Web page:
Many organisations today still misinterpret the role of the CIO as a ‘head of IT’ – the computer guy, stowed away in a back office while the “Business Units” make the business decisions that matter. However, as the business world continues to rely on information to provide their competitive advantage, that perception is being rightly challenged. Technology alone doesn’t differentiate a business from its competitors – but information can, which is why the CIO is such a critical part of the senior management team.
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Information is now the single most valuable asset available to a business, and as a result, the responsibility and influence of the CIO is evolving at pace. With the rise of the cloud and the Internet of Things (IoT), valuable data is pouring into businesses at an exponential rate. As customers increasingly come to expect a highly personalised experience, getting the greatest possible value out of that data is key to success. The CIO is tasked with overseeing the consolidation of data from hundreds of sources, enabling the company to extract relevant insights and ultimately driving revenue growth as a result.
The CIO has a unique advantage in this aim thanks to their overarching view over the company’s information assets. In an average mid-sized business, for example, the marketing department may run its campaigns on a dedicated platform like Marketo, while the sales teams record their leads in Salesforce. Neither has a view into the other’s data. The CIO, on the other hand, has responsibility across business units and is able to see what data is stored by the company across all these platforms. Importantly, this gives them the opportunity to spot where relevant connections can be drawn between disparate data stores. For example, giving sales reps access to social media interaction data from marketing teams so they know which companies or individuals have been showing interest in the company online.
However, the task of connecting data is becoming more complex, as corporate information sources exist across a widening range of locations. The CIO of a manufacturing company, for example, may have several thousand shop-floor sensors to manage, all feeding in gigabytes of real-time data on everything from temperature and humidity to production count and fault reports. Meanwhile, line-of-business units could be racking up information in cloud-based Software-as-a-Service apps and self-service analytics platforms. For the modern CIO, the key challenge is to enable the business to efficiently sort and make use of the data available, making the relevant patterns and trends available in as close to real-time as possible.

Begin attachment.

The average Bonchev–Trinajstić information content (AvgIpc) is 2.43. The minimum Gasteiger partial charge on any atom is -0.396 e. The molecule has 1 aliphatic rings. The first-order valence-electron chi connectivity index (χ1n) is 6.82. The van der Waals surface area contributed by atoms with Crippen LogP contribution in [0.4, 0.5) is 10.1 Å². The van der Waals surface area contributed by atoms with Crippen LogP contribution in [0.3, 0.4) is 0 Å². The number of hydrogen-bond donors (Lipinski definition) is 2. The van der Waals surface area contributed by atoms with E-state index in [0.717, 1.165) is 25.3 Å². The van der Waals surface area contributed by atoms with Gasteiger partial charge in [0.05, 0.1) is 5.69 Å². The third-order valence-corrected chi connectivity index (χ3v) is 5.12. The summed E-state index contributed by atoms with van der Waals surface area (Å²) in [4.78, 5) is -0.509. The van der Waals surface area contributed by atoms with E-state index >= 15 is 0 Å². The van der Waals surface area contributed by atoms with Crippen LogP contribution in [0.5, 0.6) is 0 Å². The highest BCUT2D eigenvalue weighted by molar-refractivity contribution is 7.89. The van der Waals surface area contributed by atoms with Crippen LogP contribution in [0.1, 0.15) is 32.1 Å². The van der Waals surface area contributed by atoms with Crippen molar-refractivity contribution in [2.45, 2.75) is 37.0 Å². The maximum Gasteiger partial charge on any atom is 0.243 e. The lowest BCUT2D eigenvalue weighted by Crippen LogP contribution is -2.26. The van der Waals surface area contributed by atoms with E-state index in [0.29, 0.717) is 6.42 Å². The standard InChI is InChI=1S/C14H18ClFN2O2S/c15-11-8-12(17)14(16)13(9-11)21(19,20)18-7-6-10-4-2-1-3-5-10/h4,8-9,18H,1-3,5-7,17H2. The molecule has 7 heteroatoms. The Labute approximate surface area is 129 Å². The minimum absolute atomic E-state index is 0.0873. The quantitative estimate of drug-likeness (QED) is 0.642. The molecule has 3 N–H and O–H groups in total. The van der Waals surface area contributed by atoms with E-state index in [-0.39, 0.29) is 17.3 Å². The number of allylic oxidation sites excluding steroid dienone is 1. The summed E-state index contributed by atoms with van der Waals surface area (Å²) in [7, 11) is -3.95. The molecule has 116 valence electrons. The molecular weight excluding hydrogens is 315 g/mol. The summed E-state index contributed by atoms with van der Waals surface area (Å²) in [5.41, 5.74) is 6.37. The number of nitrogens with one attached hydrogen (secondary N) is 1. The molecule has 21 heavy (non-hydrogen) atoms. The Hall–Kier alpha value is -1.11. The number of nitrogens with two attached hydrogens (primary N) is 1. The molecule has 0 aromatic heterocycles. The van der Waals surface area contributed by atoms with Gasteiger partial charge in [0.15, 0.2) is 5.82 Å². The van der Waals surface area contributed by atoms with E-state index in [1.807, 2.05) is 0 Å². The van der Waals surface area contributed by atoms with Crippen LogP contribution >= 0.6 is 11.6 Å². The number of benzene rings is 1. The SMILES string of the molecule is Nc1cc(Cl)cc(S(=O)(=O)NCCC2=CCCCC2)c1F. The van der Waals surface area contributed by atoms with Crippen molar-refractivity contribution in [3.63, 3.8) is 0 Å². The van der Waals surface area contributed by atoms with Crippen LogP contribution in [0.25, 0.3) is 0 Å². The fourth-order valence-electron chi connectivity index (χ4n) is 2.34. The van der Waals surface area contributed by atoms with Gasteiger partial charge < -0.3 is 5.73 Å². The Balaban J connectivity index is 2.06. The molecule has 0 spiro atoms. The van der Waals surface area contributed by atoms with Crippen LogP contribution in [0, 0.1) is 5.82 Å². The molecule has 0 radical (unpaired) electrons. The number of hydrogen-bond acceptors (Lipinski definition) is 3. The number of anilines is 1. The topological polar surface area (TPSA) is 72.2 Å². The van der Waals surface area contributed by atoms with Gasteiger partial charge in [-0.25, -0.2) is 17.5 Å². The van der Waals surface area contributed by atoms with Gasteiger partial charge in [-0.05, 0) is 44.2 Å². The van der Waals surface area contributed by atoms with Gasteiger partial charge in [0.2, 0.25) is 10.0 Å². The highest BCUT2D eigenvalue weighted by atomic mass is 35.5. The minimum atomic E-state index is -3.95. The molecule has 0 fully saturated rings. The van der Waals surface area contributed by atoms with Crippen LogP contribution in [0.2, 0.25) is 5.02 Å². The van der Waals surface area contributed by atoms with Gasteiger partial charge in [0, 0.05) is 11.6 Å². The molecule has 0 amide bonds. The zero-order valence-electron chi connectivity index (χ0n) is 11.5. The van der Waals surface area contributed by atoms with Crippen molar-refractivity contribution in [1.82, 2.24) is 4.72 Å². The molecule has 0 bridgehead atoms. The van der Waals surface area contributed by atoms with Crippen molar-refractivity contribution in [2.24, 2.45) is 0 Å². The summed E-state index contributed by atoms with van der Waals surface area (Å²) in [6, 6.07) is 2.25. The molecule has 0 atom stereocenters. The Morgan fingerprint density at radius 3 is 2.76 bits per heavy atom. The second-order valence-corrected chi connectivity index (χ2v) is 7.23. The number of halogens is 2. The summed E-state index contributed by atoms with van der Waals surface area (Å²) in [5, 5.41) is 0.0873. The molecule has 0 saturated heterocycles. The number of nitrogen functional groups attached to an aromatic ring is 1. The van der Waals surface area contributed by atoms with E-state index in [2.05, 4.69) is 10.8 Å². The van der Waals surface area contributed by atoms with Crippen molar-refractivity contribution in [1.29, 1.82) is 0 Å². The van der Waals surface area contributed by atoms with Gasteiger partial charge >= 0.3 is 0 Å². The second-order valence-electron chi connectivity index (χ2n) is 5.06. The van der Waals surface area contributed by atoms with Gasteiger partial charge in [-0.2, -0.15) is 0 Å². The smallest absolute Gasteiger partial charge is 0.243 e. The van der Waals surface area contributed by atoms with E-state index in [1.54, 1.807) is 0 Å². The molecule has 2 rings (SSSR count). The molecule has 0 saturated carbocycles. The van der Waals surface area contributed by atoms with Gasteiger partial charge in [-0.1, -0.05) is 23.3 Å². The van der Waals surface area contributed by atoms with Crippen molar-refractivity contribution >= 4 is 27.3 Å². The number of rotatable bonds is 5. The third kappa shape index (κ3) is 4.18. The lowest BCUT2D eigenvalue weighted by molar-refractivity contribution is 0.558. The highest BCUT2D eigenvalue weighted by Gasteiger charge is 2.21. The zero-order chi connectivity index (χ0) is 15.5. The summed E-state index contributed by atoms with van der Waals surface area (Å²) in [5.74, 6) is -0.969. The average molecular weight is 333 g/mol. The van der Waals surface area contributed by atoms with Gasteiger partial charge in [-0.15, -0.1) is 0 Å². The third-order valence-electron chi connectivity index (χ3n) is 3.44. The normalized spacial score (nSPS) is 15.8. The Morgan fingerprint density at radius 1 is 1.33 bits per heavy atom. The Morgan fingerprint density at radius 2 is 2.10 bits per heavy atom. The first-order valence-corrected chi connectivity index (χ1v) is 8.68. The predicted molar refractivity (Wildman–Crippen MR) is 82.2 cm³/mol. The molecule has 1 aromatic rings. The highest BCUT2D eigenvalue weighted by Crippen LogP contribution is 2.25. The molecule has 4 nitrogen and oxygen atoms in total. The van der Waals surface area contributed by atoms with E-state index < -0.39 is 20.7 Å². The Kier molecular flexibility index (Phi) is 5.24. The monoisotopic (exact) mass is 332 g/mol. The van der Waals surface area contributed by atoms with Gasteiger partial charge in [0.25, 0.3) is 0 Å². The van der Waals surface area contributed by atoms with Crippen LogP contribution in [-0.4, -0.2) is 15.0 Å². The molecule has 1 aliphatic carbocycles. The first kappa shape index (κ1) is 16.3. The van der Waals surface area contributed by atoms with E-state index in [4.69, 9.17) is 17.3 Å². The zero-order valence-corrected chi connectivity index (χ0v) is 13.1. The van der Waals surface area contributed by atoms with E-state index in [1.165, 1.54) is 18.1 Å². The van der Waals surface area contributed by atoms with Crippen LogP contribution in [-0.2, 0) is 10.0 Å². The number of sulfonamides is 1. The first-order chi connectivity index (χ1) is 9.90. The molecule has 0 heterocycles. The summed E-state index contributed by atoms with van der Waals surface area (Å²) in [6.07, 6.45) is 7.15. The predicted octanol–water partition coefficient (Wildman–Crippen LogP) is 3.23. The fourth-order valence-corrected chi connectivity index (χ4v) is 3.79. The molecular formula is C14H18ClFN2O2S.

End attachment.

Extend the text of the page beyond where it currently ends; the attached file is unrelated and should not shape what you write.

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Of course, there is more to the role of CIO than just technical wrangling. A growing number of CIOs aren’t IT stalwarts. Instead, they are experienced business people with a strong understanding of operational discipline, efficiency and measurement and are best equipped to improve their team’s and the company’s performance. The CIO role is essentially an enabling generalist – a leader with a view into each of their team members’ areas of expertise, who can unite them for a single purpose. Part of this is about rallying IT teams around the most important issues to the business. To do that the CIO needs to be able to enfranchise each team member and make clear in the wider context of the business why they are doing what they are doing.
Finally, for the new breed of CIO trying to get data analytics into the boardroom and educate the business as a whole about their role, it’s essential to be proactive in taking responsibility for important, high profile projects. By requesting the lead, the CIO can demonstrate not only their technical ability but also how IT dovetails with and can lead transformation in flagship initiatives. In a software company, for example, by taking responsibility for overhauling the company’s subscription fulfillment model, the CIO becomes a key player in leading both a technical project and a major change to how the company does business.
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Ultimately, if companies don’t take advantage of their information assets, competitors will. Just look at hospitality – it was a capital-heavy industry requiring property and employees all over the world until Airbnb changed that with an information-centric model. If organisations in other markets are to avoid the same fate, they will need the help and guidance of their CIO to ensure that business unit leaders can bring data into the boardroom, shifting the discussion from functional optimisation to enterprise optimisation and uniting disparate divisions and platforms behind transformative initiatives to push the company forward. Information holds the key not only to redefining the future of the CIO, but also to overall business success.